A History Lesson

dadI had the opportunity to take my father, the one that just turned 93, to a few appointments last week. At one of those appointments I met an individual named Arthur. As I was informed, my father and Arthur have known each other for almost 14 years. My father used to be a hospital chaplain at the same location that Arthur worked. Arthur would come into my father’s office each day to say the morning prayer over the PA system for the benefit of all those in the hospital. It was just a casual introduction until Arthur asked the question, “What theater were you in?” Quite an unusual question unless you realize that my father always wears his WWII Veteran cap and that does become a common question that I hear when we are together. My father’s immediate response, “Pacific.”

I’ve heard a few stories over the years, but only a few because my father, like most veterans, just didn’t want to share the experiences. Of course, I heard his own account of 5 O’clock Charlie, the Japanese artillery group that fired a cannon daily from various cave entrances and interconnected tunnels designed by the Japanese army in the mountains of Luzon. I also remember his story about almost sleeping through a typhoon after having been on MP duty all night long. Only to awake to his quonset hut being lifted by the typhoon and bouncing his bed back and forth across the room, then putting on his rain poncho, opening the door, and quickly being picked up by the wind and thrown into a trench. Only to look up and see an airplane that had been tied down moments before being tossed about every which way over the trench. All his stories were relating to the lighter side of life on the island. He never spoke of the actual fighting that occurred when he arrived on the island. The focus of his stories reflected on the quieter times after the initial invasion.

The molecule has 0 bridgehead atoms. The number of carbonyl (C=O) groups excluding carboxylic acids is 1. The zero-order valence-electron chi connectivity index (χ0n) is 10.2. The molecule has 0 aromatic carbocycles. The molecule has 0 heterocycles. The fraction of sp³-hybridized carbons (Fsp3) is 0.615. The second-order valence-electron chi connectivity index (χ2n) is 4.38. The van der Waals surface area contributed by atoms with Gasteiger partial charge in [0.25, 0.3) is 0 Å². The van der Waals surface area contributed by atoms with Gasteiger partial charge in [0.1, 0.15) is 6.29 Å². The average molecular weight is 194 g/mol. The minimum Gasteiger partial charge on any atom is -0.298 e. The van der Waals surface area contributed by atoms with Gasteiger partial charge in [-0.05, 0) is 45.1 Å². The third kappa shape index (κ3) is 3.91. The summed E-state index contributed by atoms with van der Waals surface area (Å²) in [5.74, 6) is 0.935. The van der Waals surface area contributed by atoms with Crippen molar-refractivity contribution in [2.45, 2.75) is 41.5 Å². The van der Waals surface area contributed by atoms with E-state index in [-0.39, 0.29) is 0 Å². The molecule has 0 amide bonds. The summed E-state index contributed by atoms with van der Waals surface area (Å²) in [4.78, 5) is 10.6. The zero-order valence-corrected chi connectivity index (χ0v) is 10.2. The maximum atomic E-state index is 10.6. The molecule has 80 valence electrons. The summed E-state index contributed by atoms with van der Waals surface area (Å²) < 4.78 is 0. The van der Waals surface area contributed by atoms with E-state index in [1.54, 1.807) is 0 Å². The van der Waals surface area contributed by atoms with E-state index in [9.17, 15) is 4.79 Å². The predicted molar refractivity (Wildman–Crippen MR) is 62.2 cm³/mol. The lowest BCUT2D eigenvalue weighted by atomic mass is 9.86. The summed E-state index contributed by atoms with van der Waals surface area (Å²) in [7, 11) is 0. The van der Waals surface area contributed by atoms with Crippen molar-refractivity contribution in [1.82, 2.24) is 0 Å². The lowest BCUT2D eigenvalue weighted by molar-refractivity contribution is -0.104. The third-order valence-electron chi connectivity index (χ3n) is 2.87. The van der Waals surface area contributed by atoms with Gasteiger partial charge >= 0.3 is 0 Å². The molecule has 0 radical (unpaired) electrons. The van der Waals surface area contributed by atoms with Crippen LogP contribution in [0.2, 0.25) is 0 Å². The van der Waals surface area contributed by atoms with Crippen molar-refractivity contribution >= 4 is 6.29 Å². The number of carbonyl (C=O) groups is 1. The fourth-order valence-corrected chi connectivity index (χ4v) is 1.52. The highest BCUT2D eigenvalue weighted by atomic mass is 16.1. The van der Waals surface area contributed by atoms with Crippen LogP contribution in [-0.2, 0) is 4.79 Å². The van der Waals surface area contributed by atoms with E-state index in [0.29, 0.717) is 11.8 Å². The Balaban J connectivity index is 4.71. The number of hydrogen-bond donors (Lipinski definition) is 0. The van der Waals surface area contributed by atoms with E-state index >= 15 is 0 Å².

I wasn’t surprised when Arthur responded with a, “Thank you for serving.” What surprised me was his next comment, “If it weren’t for those who served in the Pacific, I wouldn’t be here.” You see, Arthur was born in Manila on the island of Luzon. The American forces had always know the importance of the Philippines and had numerous military bases throughout the Philippines. The invasion of the Philippines occurred just ten hours after the attack on Pearl Harbor. Japan quickly took control of Luzon and later in the war made the Philippines their final line of defense to stop an American advance toward Japan. redarrowArthur went on to talk about how General MacArthur returned to the Philippines with troops to battle the Japanese. Arthur spoke with the highest amount of praise abut MacArthur’s decision to bring infantry to the island to take back the city of Manila. My father was among that group of men that fought the Battle of Luzon. He was a member of 32nd Infantry Division, also known at the Red Arrow Division. What shocked me next was my father’s response to Arthur, “If it weren’t for us, you’d be speaking Japanese.”

My father and Arthur are generations apart, yet they are connected by those events on Luzon. The actions we take in our lives may have a direct correlation to future generations. Some of our journeys we take by choice, others are journeys that are forced upon us, but all our journeys are intertwined.

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